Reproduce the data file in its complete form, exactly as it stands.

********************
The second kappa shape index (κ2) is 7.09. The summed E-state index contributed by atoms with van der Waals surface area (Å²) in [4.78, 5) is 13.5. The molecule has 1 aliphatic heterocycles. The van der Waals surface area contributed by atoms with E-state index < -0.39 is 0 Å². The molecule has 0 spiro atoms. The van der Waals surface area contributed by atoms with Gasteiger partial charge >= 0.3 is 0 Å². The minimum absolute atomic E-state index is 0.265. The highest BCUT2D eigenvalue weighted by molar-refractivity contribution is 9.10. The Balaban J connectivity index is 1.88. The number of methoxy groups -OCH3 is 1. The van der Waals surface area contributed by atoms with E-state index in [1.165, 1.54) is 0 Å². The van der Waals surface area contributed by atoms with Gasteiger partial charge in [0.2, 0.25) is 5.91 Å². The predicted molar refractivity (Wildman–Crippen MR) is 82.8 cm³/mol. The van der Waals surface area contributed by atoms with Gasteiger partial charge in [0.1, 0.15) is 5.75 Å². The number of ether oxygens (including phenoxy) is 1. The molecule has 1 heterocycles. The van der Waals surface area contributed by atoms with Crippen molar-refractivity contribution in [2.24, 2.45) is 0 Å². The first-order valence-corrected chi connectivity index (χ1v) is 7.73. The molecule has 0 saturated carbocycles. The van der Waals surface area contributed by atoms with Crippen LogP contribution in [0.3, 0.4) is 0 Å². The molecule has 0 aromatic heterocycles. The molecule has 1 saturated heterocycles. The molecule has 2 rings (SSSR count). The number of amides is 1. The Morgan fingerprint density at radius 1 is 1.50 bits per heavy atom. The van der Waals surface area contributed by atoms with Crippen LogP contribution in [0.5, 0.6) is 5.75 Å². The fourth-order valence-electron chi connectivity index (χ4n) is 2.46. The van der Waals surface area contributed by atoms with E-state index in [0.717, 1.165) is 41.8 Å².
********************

The second kappa shape index (κ2) is 7.09. The summed E-state index contributed by atoms with van der Waals surface area (Å²) in [4.78, 5) is 13.5. The molecule has 1 aliphatic heterocycles. The van der Waals surface area contributed by atoms with E-state index < -0.39 is 0 Å². The molecule has 0 spiro atoms. The van der Waals surface area contributed by atoms with Gasteiger partial charge >= 0.3 is 0 Å². The minimum absolute atomic E-state index is 0.265. The highest BCUT2D eigenvalue weighted by molar-refractivity contribution is 9.10. The Balaban J connectivity index is 1.88. The number of methoxy groups -OCH3 is 1. The van der Waals surface area contributed by atoms with E-state index in [1.165, 1.54) is 0 Å². The van der Waals surface area contributed by atoms with Gasteiger partial charge in [0.2, 0.25) is 5.91 Å². The predicted molar refractivity (Wildman–Crippen MR) is 82.8 cm³/mol. The van der Waals surface area contributed by atoms with Gasteiger partial charge in [0.1, 0.15) is 5.75 Å². The number of ether oxygens (including phenoxy) is 1. The molecule has 1 heterocycles. The van der Waals surface area contributed by atoms with Crippen molar-refractivity contribution in [2.24, 2.45) is 0 Å². The first-order valence-corrected chi connectivity index (χ1v) is 7.73. The molecule has 0 saturated carbocycles. The van der Waals surface area contributed by atoms with Crippen LogP contribution in [0.3, 0.4) is 0 Å². The molecule has 0 aromatic heterocycles. The molecule has 1 saturated heterocycles. The molecule has 2 rings (SSSR count). The number of amides is 1. The Morgan fingerprint density at radius 1 is 1.50 bits per heavy atom. The van der Waals surface area contributed by atoms with Crippen LogP contribution in [0.5, 0.6) is 5.75 Å². The fourth-order valence-electron chi connectivity index (χ4n) is 2.46. The van der Waals surface area contributed by atoms with E-state index in [0.717, 1.165) is 41.8 Å².